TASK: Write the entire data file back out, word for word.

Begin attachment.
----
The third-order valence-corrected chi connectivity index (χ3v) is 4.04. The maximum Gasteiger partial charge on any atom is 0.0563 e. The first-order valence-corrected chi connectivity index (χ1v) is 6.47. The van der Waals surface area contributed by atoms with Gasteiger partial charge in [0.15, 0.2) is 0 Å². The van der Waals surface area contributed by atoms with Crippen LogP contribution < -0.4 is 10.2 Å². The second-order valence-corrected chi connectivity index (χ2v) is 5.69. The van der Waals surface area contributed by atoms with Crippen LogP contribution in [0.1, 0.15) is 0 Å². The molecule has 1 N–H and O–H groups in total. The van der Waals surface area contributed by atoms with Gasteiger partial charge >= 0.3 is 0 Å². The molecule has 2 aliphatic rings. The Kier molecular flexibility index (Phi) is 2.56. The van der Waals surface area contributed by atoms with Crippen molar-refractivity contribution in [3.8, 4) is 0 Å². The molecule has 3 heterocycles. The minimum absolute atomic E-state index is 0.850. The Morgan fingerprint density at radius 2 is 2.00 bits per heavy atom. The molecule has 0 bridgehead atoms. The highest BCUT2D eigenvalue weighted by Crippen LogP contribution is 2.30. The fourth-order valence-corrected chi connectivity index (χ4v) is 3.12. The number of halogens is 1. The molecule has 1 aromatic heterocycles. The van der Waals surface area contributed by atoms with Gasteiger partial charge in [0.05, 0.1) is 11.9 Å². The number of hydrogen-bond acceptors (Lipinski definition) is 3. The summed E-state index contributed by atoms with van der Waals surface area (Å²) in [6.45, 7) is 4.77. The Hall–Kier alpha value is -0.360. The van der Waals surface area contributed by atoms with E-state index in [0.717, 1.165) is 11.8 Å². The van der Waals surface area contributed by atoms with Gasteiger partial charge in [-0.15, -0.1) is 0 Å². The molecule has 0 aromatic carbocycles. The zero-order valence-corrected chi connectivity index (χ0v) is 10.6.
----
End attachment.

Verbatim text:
The third-order valence-corrected chi connectivity index (χ3v) is 4.04. The maximum Gasteiger partial charge on any atom is 0.0563 e. The first-order valence-corrected chi connectivity index (χ1v) is 6.47. The van der Waals surface area contributed by atoms with Gasteiger partial charge in [0.15, 0.2) is 0 Å². The van der Waals surface area contributed by atoms with Crippen LogP contribution < -0.4 is 10.2 Å². The second-order valence-corrected chi connectivity index (χ2v) is 5.69. The van der Waals surface area contributed by atoms with Crippen LogP contribution in [0.1, 0.15) is 0 Å². The molecule has 1 N–H and O–H groups in total. The van der Waals surface area contributed by atoms with Gasteiger partial charge >= 0.3 is 0 Å². The molecule has 2 aliphatic rings. The Kier molecular flexibility index (Phi) is 2.56. The van der Waals surface area contributed by atoms with Crippen molar-refractivity contribution in [3.8, 4) is 0 Å². The molecule has 3 heterocycles. The minimum absolute atomic E-state index is 0.850. The Morgan fingerprint density at radius 2 is 2.00 bits per heavy atom. The molecule has 0 bridgehead atoms. The highest BCUT2D eigenvalue weighted by Crippen LogP contribution is 2.30. The fourth-order valence-corrected chi connectivity index (χ4v) is 3.12. The number of halogens is 1. The molecule has 1 aromatic heterocycles. The van der Waals surface area contributed by atoms with Gasteiger partial charge in [0.05, 0.1) is 11.9 Å². The number of hydrogen-bond acceptors (Lipinski definition) is 3. The summed E-state index contributed by atoms with van der Waals surface area (Å²) in [6.45, 7) is 4.77. The Hall–Kier alpha value is -0.360. The van der Waals surface area contributed by atoms with E-state index in [0.717, 1.165) is 11.8 Å². The van der Waals surface area contributed by atoms with Gasteiger partial charge in [-0.15, -0.1) is 0 Å². The molecule has 0 aromatic carbocycles. The zero-order valence-corrected chi connectivity index (χ0v) is 10.6.